In September, Silex announced that GEH and Silex agreed to amend and extend the Term Sheet for the acquisition of GEH's 76% interest in GLE, providing Silex and GEH a more efficient and clearer path to finalizing negotiations on a full and binding Purchase and Sale Agreement (PSA) for the acquisition of GEH's 76% interest in GLE.

The SILEX technology maturation program continues to advance at both the GLE, Wilmington and Silex, Lucas Heights project sites, with several engineering scale-up and economic validation deliverables achieved during the year.

IQE continued to meet target development milestones for initial products utilising subsidiary Translucent's cREO materials. Two of Translucent's production reactors are being used to produce various cREO templates on silicon wafers for trialling within the IQE Group and by select commercial partners.


GEH announced in April that it is looking to exit GLE, due to changes in business priorities and the continuing difficult market conditions. Silex subsequently executed a Term Sheet with GEH securing an exclusive option to acquire GEH’s 76% interest in GLE, and the right to assign in part or in whole the acquisition terms to third parties.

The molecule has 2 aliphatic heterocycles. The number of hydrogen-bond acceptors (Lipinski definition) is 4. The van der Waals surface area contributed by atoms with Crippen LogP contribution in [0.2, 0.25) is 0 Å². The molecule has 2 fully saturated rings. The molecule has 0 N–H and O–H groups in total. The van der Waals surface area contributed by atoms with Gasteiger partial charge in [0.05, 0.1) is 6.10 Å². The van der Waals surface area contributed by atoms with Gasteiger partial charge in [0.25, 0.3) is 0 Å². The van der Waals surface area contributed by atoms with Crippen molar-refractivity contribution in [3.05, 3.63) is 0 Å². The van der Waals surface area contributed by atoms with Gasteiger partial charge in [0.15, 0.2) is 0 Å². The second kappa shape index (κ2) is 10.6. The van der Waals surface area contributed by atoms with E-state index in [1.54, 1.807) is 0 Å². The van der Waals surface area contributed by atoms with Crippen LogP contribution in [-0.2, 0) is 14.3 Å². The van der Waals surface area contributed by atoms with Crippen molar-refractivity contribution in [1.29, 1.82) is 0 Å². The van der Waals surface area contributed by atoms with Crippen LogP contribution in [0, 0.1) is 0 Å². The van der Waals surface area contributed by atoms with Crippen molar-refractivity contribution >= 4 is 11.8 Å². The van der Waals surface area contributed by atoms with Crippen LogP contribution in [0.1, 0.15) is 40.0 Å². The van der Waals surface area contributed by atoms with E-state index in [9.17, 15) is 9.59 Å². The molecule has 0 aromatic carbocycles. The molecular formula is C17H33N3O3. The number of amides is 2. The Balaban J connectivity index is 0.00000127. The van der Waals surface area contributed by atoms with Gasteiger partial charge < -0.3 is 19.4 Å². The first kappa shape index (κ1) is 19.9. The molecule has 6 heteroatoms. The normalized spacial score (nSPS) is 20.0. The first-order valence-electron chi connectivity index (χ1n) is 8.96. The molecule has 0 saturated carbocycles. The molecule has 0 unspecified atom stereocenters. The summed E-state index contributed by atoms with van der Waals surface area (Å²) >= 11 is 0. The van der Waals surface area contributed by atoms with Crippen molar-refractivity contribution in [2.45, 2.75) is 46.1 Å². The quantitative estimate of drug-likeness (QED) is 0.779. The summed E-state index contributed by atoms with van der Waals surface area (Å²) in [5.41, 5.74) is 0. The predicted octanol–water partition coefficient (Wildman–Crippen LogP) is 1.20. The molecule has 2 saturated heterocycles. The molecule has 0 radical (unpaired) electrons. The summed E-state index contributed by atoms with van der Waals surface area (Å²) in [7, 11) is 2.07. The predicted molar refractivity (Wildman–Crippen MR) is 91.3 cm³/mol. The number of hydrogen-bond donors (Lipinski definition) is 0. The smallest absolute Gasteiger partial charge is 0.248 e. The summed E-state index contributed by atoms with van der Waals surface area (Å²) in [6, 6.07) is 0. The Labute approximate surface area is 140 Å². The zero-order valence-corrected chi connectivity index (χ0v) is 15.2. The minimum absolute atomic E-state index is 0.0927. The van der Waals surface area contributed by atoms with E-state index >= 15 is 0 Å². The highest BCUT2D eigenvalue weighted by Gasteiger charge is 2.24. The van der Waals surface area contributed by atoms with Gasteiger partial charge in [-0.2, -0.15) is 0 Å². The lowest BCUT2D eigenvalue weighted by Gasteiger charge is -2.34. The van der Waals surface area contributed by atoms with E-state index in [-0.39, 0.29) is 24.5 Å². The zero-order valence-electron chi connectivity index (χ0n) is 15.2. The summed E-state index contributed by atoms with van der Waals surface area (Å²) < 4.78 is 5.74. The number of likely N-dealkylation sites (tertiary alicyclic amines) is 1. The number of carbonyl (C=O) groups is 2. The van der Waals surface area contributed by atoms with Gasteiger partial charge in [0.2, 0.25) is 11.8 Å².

In November, GLE and the US Department of Energy (DOE) signed an agreement for the sale and purchase of depleted uranium hexafluoride (DUF6) for potential re-enrichment in the first SILEX laser enrichment facility in Paducah, Kentucky.  The opportunity would result in the SILEX technology processing around 300,000 metric tons of depleted uranium (tails) stockpiles owned by the DOE for over 40 years.


Work continues at reduced pace on the commercialisation of the SILEX laser uranium enrichment technology at GLE’s test loop facility in Wilmington, North Carolina (with GLE funding) and at Silex’s Lucas Heights laser facility in Sydney (under Silex funding).
In September, Silex subsidiary Translucent Inc’s unique semiconductor technology known as ‘cREO™’ was exclusively licensed to IQE Plc based in the UK.  Under the terms of the License and Assignment Agreement, IQE has 30 months in which to elect to acquire Translucent’s technology. Translucent ceased its Californian operation in December 2015 following the successful transfer of the technology and commercialisation program to IQE.